And a critical point here is that everybody up and down the chain of command inside a government agency—for a minute, let's just focus on government agencies, which are obviously subject to constitutional principles of due process. Everybody up and down the chain of command needs to appreciate the kinds of things that Ece was describing in terms of what can go wrong with these systems. Even if they promise and bring, and even if they can deliver, huge benefits in terms of efficiency, cost reduction, perhaps even more accurate than a human in some contexts. Still, whether it's the secretary of the department or the head of the program of veterans benefits or health disability benefits, Medicare, Medicaid services, all the way down to the individual case officer, case agent case worker, interfacing individually with the person who's applying for benefits, for example. All of them need to understand at some level how these systems work and how they can go wrong. The last thing we want is what's known as automation bias, which is, oh you're not eligible for veterans’ benefits. Why? The machine tells you, the computer says you're not eligible.

So up and down the levels suitable to their position in the hierarchy, officials making decisions that, hey, we're going to automate, we're going to embrace AI, we're going to use AI, need to understand what can go wrong. And then they need to build in the checks and balances. But as a lawyer, I would call due process. They need to build in the protections to make sure that individuals are not being unfairly treated.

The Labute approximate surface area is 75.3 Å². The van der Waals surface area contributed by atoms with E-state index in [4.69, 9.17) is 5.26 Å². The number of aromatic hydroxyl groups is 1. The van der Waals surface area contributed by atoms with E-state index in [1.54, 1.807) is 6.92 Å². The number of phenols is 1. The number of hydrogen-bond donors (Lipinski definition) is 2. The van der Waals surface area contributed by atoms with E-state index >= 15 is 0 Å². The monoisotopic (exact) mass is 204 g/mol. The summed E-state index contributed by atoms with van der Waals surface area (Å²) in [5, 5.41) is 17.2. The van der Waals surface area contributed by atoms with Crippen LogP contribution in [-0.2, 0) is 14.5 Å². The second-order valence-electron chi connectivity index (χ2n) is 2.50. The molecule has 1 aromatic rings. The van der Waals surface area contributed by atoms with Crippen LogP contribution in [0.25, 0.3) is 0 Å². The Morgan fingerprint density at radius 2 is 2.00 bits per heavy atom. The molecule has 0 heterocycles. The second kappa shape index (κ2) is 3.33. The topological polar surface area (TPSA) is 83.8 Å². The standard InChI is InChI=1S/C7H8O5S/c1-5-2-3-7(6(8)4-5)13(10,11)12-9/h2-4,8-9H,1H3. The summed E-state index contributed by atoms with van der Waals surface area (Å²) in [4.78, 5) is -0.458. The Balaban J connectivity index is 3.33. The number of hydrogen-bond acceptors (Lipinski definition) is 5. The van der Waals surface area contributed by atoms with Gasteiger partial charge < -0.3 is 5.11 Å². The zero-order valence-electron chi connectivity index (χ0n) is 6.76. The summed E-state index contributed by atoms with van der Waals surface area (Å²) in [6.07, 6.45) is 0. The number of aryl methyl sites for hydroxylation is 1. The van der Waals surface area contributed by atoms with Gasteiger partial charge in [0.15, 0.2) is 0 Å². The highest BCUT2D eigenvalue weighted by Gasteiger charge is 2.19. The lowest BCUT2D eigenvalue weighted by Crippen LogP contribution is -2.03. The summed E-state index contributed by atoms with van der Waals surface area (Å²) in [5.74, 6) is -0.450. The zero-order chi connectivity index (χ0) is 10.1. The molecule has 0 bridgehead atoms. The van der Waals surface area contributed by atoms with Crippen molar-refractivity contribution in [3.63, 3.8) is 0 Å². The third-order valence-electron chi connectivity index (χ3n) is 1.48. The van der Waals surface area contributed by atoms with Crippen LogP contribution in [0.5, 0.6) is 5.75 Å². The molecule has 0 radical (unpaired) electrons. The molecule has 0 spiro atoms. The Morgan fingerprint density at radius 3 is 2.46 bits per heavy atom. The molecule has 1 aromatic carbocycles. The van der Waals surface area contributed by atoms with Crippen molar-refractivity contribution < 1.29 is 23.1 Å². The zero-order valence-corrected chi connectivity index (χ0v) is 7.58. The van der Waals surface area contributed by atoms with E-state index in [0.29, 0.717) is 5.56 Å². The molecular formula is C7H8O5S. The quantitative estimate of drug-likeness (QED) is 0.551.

Eugenia Lostri

So in this quest to embrace AI, we talk a lot about some of the principles around the use of AI, and you've mentioned some of these before, but terms that we hear fairly often include fairness, accountability, transparency. And I would be actually quite interested in hearing from both of you, because you do belong from two fairly distinct fields. What do those terms mean for each one of your communities? Is there an alignment when it comes to using those words?

Jim Dempsey

It's my own, actually, that those terms are overused and misunderstood. Fairness, accountability, safety. And in fact, my participation in this project was generated by my feeling that I'm over accountability or safety of AI. Because these terms mean so much, they cover so much territory, that they don't really give you actionable insights or a path forward.

And I think, in a way, this is what the administration has been saying in its AI policy. Every company that makes AI is committed to accountability and safety. Everybody has already signed these general principles of AI safety or responsible AI or accountable AI. Okay, fine. It's come time to move on and figure out what those concepts, what those high-level principles mean in practice, which means drill down on bias, drill down on cybersecurity implications of AI, neither of which were issues that we took on, drill down on due process and the right to contest the decision made about you. That's what we wanted to drill down on because the time has come to put flesh on those bones, to spell out in actionable detail what that means. And that's what we tried to do in this project. And I think it's time to do that across the board, whether you're talking about anti-bias and discrimination, safety, again, these terms. A term like safety can mean almost anything. We need to get more concrete and we're trying to get more concrete.

Ece Kamar